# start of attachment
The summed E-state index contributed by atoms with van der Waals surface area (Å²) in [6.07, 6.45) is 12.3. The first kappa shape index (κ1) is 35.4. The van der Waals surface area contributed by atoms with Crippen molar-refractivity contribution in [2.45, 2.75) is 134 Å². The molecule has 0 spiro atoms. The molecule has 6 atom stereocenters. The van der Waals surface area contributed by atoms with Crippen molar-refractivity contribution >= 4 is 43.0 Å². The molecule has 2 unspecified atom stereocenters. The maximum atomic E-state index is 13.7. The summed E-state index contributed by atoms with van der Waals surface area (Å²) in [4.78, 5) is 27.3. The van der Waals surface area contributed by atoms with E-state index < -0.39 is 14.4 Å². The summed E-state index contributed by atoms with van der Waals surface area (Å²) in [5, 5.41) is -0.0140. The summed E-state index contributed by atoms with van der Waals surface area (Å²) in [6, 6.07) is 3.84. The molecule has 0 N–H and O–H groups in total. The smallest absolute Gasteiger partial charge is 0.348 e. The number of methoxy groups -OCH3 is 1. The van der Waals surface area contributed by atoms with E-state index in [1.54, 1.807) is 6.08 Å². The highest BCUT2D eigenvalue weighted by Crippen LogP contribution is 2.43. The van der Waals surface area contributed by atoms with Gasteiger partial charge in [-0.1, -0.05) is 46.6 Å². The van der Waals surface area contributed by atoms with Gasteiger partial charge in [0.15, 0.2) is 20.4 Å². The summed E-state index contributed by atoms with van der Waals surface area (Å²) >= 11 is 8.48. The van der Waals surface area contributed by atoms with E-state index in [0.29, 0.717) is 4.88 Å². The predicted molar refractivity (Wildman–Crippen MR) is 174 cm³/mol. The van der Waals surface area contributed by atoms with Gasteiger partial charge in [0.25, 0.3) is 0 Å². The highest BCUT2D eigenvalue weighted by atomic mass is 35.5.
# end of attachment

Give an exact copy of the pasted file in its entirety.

The summed E-state index contributed by atoms with van der Waals surface area (Å²) in [6.07, 6.45) is 12.3. The first kappa shape index (κ1) is 35.4. The van der Waals surface area contributed by atoms with Crippen molar-refractivity contribution in [2.45, 2.75) is 134 Å². The molecule has 0 spiro atoms. The molecule has 6 atom stereocenters. The van der Waals surface area contributed by atoms with Crippen molar-refractivity contribution >= 4 is 43.0 Å². The molecule has 2 unspecified atom stereocenters. The maximum atomic E-state index is 13.7. The summed E-state index contributed by atoms with van der Waals surface area (Å²) in [4.78, 5) is 27.3. The van der Waals surface area contributed by atoms with E-state index < -0.39 is 14.4 Å². The summed E-state index contributed by atoms with van der Waals surface area (Å²) in [5, 5.41) is -0.0140. The summed E-state index contributed by atoms with van der Waals surface area (Å²) in [6, 6.07) is 3.84. The molecule has 0 N–H and O–H groups in total. The smallest absolute Gasteiger partial charge is 0.348 e. The number of methoxy groups -OCH3 is 1. The van der Waals surface area contributed by atoms with E-state index in [1.54, 1.807) is 6.08 Å². The highest BCUT2D eigenvalue weighted by Crippen LogP contribution is 2.43. The van der Waals surface area contributed by atoms with Gasteiger partial charge in [-0.1, -0.05) is 46.6 Å². The van der Waals surface area contributed by atoms with Gasteiger partial charge in [0.15, 0.2) is 20.4 Å². The summed E-state index contributed by atoms with van der Waals surface area (Å²) >= 11 is 8.48. The van der Waals surface area contributed by atoms with E-state index in [0.29, 0.717) is 4.88 Å². The predicted molar refractivity (Wildman–Crippen MR) is 174 cm³/mol. The van der Waals surface area contributed by atoms with Gasteiger partial charge in [0.25, 0.3) is 0 Å². The highest BCUT2D eigenvalue weighted by atomic mass is 35.5.